My New Neighbor

by Ted Chiles

Originally published in The Lynx Eye

I open the door door for the dog and follow him into the backyard. The desert sun is intense in its welcome. I squint and look across the grass over the brick wall that separates the greenbelt from my backyard to an identical house on the other side, both sharing one of three floor plans repeated down each street throughout the development - each row of houses reflecting the other.
           

To my right is another wall, beyond it a house. To my left is the third wall and beyond it the mountains. They are impressive. Not green like the old beaten mountains of home. Dry, ravaged by the sun and the wind, they are the color and texture of someone who lived outdoors before sunscreen. Between the mountain and me is a faint outline. It is the seed of another row of houses. Each day they will move closer and eventually crash into this tiny oasis of green within my walls. Blocking the mountains and putting a neighbor at eye level with my bedroom.

I walk back in to find my sunglasses.

The dog looks up and wags his tail in a lazy loop.

I search for my sunglasses and find them in the car and walk back outside.
Across the greenbelt I see our neighbor. He is also wearing sunglasses. He waves. I wave back and light a cigarette. The wife won’t let me smoke in the house. The heat should cut down on my consumption at home, but you can smoke almost anywhere in this town.

I walk back into the house to get more coffee. The dog follows me in.
I walk back out for another cigarette. The dog doesn’t. The neighbor is gone. I sit and lower my head to light the cigarette and then look up. The neighbor is sitting on his patio in the shade of his house. He waves again. I wave back.
A puff of smoke rises from him.

Why does he need sunglasses?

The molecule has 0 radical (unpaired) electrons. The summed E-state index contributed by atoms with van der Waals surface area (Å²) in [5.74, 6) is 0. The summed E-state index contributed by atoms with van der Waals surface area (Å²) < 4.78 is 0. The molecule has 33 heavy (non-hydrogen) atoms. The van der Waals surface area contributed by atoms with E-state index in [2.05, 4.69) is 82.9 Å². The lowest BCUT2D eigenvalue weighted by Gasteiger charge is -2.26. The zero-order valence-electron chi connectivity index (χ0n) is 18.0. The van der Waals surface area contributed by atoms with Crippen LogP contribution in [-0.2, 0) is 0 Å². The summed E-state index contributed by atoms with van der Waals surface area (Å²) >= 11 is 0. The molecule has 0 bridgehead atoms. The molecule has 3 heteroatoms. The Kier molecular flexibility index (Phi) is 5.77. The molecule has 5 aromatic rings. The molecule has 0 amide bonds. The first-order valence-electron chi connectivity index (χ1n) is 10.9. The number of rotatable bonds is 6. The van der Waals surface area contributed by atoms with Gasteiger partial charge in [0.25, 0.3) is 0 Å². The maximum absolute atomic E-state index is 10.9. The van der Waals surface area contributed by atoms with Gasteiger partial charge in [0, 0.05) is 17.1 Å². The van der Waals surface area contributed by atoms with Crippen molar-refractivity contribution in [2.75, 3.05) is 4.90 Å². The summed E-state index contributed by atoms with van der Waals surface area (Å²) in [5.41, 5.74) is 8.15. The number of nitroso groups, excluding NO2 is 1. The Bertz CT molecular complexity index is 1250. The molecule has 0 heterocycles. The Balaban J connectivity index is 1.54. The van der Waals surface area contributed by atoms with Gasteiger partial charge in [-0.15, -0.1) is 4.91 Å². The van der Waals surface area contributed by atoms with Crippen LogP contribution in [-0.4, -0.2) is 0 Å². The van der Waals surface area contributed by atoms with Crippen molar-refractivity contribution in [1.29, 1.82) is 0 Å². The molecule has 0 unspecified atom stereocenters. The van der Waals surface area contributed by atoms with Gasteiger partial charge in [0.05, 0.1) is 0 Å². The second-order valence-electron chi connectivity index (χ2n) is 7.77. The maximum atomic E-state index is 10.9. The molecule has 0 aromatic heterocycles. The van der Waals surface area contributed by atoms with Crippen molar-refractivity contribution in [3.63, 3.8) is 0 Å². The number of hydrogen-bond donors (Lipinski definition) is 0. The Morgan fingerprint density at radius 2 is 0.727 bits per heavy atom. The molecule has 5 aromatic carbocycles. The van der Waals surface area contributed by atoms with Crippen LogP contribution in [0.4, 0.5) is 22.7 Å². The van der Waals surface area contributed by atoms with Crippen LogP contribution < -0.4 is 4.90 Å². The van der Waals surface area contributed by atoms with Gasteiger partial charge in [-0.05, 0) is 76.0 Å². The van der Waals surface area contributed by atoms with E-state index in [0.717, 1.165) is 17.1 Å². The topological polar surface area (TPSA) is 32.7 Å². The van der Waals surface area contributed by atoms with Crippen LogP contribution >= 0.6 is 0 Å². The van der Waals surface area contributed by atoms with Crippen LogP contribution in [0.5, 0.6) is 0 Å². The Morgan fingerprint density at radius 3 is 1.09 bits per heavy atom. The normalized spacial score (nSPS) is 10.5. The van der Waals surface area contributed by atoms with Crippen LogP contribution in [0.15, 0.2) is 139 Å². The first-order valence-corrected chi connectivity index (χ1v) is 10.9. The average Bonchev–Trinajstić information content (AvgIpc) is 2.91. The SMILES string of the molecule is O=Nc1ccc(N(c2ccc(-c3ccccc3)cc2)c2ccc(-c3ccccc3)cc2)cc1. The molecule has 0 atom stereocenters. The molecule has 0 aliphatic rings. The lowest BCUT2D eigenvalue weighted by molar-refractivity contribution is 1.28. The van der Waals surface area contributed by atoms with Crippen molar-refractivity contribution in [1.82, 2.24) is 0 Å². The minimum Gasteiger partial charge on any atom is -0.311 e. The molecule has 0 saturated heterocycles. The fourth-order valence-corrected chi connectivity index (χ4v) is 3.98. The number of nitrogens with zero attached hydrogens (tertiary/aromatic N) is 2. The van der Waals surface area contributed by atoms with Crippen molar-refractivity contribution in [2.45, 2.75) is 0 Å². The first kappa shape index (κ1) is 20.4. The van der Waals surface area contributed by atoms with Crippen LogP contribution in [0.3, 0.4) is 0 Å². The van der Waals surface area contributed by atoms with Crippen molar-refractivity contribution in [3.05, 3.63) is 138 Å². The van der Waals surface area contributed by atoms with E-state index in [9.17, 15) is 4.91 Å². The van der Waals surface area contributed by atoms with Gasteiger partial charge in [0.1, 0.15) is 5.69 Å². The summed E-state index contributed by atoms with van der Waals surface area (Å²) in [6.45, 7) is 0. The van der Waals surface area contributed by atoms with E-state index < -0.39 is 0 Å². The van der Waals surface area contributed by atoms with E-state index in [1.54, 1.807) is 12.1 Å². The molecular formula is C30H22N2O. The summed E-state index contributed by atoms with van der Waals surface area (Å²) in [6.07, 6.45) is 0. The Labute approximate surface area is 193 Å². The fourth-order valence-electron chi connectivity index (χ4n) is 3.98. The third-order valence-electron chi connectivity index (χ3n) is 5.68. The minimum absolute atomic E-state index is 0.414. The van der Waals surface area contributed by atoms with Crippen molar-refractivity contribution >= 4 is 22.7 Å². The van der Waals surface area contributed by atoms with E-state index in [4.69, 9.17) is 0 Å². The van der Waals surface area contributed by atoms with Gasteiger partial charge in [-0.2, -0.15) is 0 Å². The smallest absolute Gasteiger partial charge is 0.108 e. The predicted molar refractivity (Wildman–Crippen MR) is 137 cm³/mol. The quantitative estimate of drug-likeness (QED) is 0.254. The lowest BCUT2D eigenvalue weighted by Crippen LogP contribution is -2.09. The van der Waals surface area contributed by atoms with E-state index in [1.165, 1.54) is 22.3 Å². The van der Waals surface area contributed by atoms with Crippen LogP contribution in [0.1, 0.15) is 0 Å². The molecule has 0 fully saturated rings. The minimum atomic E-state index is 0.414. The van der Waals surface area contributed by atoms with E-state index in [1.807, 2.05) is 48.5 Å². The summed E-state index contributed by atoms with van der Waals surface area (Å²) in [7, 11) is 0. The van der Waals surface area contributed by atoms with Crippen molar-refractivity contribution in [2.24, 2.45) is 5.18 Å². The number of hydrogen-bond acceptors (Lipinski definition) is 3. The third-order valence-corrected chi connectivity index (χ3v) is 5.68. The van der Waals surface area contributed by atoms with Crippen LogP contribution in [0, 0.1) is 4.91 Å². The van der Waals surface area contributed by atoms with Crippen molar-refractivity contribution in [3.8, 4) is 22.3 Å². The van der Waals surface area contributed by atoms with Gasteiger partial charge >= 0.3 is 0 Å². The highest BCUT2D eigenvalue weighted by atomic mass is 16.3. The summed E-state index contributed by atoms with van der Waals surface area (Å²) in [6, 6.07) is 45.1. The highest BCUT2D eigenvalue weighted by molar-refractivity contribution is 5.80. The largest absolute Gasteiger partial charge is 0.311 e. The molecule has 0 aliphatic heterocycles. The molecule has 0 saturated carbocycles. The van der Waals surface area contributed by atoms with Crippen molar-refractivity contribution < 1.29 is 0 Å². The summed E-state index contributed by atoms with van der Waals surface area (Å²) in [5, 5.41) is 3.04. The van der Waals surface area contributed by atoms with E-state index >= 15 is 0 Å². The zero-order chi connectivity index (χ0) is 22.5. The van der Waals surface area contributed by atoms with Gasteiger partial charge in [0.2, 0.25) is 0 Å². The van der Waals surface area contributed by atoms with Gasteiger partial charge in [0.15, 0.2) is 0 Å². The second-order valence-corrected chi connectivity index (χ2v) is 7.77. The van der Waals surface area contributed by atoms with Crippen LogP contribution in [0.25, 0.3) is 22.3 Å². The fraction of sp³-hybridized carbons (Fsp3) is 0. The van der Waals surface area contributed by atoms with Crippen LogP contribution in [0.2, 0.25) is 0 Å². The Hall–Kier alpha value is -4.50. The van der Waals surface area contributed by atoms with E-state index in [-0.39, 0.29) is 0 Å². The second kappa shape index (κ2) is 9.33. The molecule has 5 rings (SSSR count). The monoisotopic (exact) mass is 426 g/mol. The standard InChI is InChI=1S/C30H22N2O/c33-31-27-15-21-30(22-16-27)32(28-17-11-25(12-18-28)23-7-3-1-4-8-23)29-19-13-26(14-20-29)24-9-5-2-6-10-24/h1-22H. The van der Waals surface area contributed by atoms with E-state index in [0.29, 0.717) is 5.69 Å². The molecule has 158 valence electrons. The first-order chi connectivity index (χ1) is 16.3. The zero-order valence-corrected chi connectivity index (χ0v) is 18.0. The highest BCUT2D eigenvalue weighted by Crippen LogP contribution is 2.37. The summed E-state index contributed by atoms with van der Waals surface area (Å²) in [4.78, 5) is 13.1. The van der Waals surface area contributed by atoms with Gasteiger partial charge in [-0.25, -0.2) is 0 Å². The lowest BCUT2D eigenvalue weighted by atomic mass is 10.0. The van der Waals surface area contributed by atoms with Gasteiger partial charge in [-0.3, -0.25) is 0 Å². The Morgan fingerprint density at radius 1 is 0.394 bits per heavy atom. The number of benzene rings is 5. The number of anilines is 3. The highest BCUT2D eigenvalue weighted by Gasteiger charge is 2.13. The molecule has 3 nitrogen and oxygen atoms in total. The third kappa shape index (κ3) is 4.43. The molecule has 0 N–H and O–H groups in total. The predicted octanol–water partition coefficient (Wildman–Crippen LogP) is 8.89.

After the wife leaves for work I take the dog to the dog park. It is already seventy-eight degrees and the wind is kicking up. The dogs greet each other in their own way but we the chauffeurs keep our distance. First names only. We discuss the dogs’ history but not our own. I am younger than most. The older ones leave openings at the ends of their sentences. But I simply talk about the dogs, theirs and mine.

It is eighty-nine by the time I get home. The dog is hot. His coat is more suited for our old climate. He heads for his water dish and I exit for a smoke. The sun asserts itself. I sit in the shade of the umbrella and scan the greenbelt. Across the wall, my neighbor sits on his patio. Smoking. Wearing sunglasses.
Where did he come from? He wasn’t there when I came out, was he?
He raises his cigarette like a wine glass as a puff of smoke disperses into the wind.

That night I tell the wife about the neighbor. She shakes her head. Starts to lecture me about why we need to be here. Her promotion. The money. I let it drop. We head to bed to repair the harm.

I can’t sleep. The dog is snoring at the foot of the bed. The wife has rolled away. In the blackness of an unfamiliar room in a land without water, I am alone, surrounded by all that I love. Her sleeping pills are in the bathroom but she would miss them.